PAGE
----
Go to Home page

Here are some good sites to visit about bread
Jamie Oliver    BBC    Botham    Fabulous foods


We had a bread maker once and I just couldn't get it to produce a usable decent loaf of bread, so I did it myself - by hand. This is not rocket science - but it does require attention to some of the detail.

If you want to know what's really going on when you make bread - this is it. You will rely upon two (and probably a third) chemical reactions.

  • Yeast and water activated with sugar produce alcohol and gas. Same for wine and beer - but in bread with alcohol produced is vapourised by the heat of the cooking. With bread we want the gas to be trapped in elastic bubbles. With wine and beer the gas escapes and we keep the alcohol!
  • Water and flour release gluten. That's why bread flour is needed. Many domestic flours for cakes have the gluten removed. This is what the kneading does - produces this gluten which then gets the air trapped in it. That's the basis of all bread.
  • There are other things going on as well - but go research it for yourself - it's fascinating.

Let's get going

  1. Get the stuff ready before you start

  2. Be sure you can give it the attention it needs - that is take say 20 mins to prepare - then 15 minutes kneading - then 2 hours to prove - then knock it back - let it prove again - then 45 minutes bake at 220C. Just do not start this if you haven't got the time.

  3. This is my recipe for a simple loaf - I make loaves one at a time in a 2lb load tin. That's quite big (for the domestic market) and you might need to go to a specialist shop to get one.

    • 650 grams strong BREAD flour
    • About 450 ml of slightly (tepid) warm water (the total water content is very important. The actual amount you will need is likely to be between 60-70% of the flour weight)
    • 15 ml of dried yeast
    • 5ml sugar
    • 10 ml salt
    • 1 tablespoon oil

  4. This is what is needed to make a loaf - do not slavishly tip in the amounts above, because they may be slightly too much or little. More or less water may be required.

  5. As I explain the steps I will also set out why some of the things you do must be done as instructed, then you'll know why you must follow some of this religiously.

  6. Keep everything warm. Cold kills bread making, too much heat kills yeast.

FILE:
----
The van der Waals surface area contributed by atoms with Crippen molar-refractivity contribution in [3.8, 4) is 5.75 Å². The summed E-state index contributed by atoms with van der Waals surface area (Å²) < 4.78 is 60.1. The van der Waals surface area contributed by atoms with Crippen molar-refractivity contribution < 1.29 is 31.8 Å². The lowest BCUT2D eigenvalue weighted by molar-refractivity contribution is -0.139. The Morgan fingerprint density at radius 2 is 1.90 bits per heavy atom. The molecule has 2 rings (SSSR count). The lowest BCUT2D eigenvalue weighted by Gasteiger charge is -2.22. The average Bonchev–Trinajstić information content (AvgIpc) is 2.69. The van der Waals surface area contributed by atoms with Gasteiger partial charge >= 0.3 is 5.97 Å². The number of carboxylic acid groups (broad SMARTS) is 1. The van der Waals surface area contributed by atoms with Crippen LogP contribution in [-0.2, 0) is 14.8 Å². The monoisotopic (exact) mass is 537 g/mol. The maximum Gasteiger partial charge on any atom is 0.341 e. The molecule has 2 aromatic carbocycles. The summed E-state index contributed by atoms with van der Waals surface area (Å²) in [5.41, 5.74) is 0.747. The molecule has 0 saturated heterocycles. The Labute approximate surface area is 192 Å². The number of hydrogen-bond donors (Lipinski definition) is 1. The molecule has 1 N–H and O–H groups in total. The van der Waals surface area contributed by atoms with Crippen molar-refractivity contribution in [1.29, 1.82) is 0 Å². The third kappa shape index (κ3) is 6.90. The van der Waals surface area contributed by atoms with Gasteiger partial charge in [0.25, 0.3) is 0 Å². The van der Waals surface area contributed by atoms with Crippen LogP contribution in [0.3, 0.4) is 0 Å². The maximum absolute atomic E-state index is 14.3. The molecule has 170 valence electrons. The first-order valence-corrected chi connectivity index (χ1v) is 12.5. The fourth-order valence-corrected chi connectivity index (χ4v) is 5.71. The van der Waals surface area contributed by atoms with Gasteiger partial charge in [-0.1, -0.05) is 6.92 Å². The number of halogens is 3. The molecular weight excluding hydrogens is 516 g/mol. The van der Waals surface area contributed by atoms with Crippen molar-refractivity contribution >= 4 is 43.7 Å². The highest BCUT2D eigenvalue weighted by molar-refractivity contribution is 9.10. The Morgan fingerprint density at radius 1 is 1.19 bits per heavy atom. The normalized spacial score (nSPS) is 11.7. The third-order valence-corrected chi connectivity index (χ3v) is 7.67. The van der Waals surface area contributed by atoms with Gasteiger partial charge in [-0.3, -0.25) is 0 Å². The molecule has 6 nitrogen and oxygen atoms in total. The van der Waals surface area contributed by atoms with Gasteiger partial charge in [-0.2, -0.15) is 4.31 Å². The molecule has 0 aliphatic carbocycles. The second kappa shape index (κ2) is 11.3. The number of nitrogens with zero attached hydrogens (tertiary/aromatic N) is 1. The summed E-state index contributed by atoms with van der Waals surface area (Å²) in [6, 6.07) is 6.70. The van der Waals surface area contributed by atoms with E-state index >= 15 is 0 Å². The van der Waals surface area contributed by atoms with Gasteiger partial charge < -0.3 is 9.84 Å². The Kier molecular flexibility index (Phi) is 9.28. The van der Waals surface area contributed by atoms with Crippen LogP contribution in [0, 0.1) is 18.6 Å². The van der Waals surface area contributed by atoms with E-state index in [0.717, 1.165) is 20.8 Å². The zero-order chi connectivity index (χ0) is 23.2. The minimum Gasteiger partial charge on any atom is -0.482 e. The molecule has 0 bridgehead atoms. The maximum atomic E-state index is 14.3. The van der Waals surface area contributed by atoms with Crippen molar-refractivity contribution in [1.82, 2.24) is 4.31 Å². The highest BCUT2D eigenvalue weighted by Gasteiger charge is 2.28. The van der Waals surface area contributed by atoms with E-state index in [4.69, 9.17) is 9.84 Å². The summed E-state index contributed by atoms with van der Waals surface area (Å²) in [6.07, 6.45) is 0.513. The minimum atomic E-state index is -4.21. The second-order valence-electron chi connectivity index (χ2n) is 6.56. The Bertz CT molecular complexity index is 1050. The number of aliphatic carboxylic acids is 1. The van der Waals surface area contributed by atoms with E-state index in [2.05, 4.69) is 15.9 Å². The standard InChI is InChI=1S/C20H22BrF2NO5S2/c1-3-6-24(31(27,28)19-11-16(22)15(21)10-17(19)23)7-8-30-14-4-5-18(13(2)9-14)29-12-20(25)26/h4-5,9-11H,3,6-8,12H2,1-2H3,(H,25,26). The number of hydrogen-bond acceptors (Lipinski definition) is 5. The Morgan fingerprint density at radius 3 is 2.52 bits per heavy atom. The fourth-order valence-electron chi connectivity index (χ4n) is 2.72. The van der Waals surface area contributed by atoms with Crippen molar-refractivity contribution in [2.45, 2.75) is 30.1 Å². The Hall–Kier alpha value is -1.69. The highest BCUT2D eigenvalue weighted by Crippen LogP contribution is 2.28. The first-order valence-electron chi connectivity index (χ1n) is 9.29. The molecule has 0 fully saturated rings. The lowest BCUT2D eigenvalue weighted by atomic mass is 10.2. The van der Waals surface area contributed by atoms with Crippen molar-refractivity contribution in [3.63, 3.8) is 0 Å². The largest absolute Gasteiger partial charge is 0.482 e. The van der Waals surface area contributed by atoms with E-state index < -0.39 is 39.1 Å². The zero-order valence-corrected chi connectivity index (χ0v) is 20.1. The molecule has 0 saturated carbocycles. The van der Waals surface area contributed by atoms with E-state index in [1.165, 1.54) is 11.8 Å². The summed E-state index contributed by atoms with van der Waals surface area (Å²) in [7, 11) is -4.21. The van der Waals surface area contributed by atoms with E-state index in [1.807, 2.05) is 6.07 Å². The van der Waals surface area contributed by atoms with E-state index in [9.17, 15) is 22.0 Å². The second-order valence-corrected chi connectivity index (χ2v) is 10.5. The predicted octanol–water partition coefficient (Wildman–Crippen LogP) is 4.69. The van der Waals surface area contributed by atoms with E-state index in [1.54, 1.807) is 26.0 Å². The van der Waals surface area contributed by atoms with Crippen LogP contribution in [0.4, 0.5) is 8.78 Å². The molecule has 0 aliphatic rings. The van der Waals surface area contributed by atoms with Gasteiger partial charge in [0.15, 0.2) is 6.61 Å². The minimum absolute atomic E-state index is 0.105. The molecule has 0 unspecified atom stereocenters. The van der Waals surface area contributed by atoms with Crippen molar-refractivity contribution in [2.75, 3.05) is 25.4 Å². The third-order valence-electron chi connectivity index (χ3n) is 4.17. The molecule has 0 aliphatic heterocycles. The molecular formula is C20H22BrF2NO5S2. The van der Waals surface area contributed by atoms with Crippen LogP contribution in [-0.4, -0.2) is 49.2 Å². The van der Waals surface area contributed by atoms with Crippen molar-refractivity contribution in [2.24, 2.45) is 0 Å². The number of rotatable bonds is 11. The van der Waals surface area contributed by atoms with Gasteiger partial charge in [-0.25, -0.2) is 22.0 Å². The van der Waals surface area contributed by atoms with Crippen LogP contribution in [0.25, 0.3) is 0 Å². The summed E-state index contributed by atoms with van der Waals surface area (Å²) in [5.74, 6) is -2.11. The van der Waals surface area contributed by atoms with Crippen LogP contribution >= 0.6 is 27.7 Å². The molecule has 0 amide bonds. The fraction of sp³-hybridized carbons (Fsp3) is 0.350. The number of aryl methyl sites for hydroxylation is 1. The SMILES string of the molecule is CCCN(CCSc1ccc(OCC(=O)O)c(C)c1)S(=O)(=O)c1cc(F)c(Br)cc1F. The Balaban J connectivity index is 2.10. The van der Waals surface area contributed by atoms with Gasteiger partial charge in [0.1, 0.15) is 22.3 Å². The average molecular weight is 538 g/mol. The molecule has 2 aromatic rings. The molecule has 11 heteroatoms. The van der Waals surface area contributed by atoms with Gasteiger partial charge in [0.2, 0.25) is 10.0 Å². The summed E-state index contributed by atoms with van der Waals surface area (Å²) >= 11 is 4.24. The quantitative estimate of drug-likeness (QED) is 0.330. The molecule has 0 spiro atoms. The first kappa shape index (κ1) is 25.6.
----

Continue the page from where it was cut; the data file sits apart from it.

7. Take 150ml of the warm water - stir in 5ml sugar and ensure it is dissolved. Use a little fork or baby whisk and sprinkle in the 15ml of dried yeast. Get the yeast dissolved and set this to one side (somewhere warm) to froth up. Say about 10 - 15 minutes. The froth head on the top is very important and needs to develop to MORE than the thickness of your index finger.

  8. Be sure that your big mixing bowl is ready - (warm). Sift the flour, ad the salt and mix well. Add the oil and mix again.

  9. Take the big mixing bowl with the flour, oil and salt. Make a well and pour in the frothy yeast mix and the remainder of the warm water.

  10. Use a wooden spoon or wooden spatula to mix. This takes time. It'll all start to blend together and the time will come when you can get your hands into this. Be sure to have a little spare flour around as you'll need it. Get stuck in and knead this mass into a big ball. If you do not know what kneading is - go look it up. As you work it'll begin to dry out and you'll find it'll come off your hands and leave the bowl clean (well almost!). This is the time to add a little flour or water as required to get a mix that you can work with.

  11. However, you really want the dough to be as wet as you can keep it consistent with a dough that doesn't stick to everything. When you have a dough, get it out of the bowl and knead it on a work surface.

  12. Knead for 15 minutes minimum. You'll start out kneading and as you do you'll find it becomes "sticky" again. Add a little flour to stop it sticking. The additional stickiness that develops is important - you'll know by this everything is going well. What's happening is the water and the flour are chemically reacting and making the elastic gluten. This is the elastic stuff which, when the yeast starts to react later, traps the air bubbles and makes your bread light. No elastic sticky stuff and no air trapped and heavy bread - simple.

  13. Most recipes say knead for 10 minutes. The development of the gluten is so important I always go for longer. The science of bread relies on two chemical reactions. The development of the sticky elastic gluten (mixing and kneading flour and water) and the yeast mixture that releases air (actually it's CO2).

  14. When kneaded put the dough into a basin and set to one side (where? somewhere warm) for at least an hour. You want it to at least double in size. Put a clean cover over it. Why? To keep it clean and so it doesn't dry out.

  15. When that's done, remove the dough onto your work surface and gently knead out the air and knock it back to it's original size. It will be warm and elastic. You need your baking tin now.

  16. The tin should be warm, keep it with the mix that's been proving. Then it'll be the same temperature. Grease the tin.

  17. Put the knocked back dough into the tin. Press it into the corners. Cover again. You can easily use some oiled cling film.

  18. Now you put this back into the warm space for up to another hour to rise again.

  19. Get the oven ready. 220C should be OK. When the dough has filled up the tin - risen again - put it in the oven. Once it's in the oven it isn't going to rise much more - the heat will kill off the yeast.

  20. Cook for around 30 - 35 minutes.

  21. When it comes out - watch it - it's hot. I can't resist a little slice to taste - do not burn your mouth!!

    ENJOY when it's cooled